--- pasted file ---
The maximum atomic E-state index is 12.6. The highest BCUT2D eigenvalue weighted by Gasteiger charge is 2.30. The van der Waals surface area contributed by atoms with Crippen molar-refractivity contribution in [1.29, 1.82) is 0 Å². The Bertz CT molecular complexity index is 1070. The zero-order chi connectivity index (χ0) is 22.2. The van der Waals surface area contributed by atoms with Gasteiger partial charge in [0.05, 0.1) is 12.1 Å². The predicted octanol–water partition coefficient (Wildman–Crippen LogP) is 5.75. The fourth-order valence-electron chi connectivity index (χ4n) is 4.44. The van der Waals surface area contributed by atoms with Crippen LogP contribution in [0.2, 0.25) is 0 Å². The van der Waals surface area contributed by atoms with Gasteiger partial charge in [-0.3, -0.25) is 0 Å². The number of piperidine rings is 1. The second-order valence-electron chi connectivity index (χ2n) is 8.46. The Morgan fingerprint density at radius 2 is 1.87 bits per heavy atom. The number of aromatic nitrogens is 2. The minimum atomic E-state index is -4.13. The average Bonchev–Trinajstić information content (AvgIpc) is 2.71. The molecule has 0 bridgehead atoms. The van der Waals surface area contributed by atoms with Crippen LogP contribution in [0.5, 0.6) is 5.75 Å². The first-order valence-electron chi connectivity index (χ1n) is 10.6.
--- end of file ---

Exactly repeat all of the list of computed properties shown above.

The maximum atomic E-state index is 12.6. The highest BCUT2D eigenvalue weighted by Gasteiger charge is 2.30. The van der Waals surface area contributed by atoms with Crippen molar-refractivity contribution in [1.29, 1.82) is 0 Å². The Bertz CT molecular complexity index is 1070. The zero-order chi connectivity index (χ0) is 22.2. The van der Waals surface area contributed by atoms with Gasteiger partial charge in [0.05, 0.1) is 12.1 Å². The predicted octanol–water partition coefficient (Wildman–Crippen LogP) is 5.75. The fourth-order valence-electron chi connectivity index (χ4n) is 4.44. The van der Waals surface area contributed by atoms with Crippen LogP contribution in [0.2, 0.25) is 0 Å². The van der Waals surface area contributed by atoms with Gasteiger partial charge in [-0.3, -0.25) is 0 Å². The number of piperidine rings is 1. The second-order valence-electron chi connectivity index (χ2n) is 8.46. The Morgan fingerprint density at radius 2 is 1.87 bits per heavy atom. The number of aromatic nitrogens is 2. The minimum atomic E-state index is -4.13. The average Bonchev–Trinajstić information content (AvgIpc) is 2.71. The molecule has 0 bridgehead atoms. The van der Waals surface area contributed by atoms with Crippen LogP contribution in [0.5, 0.6) is 5.75 Å². The first-order valence-electron chi connectivity index (χ1n) is 10.6.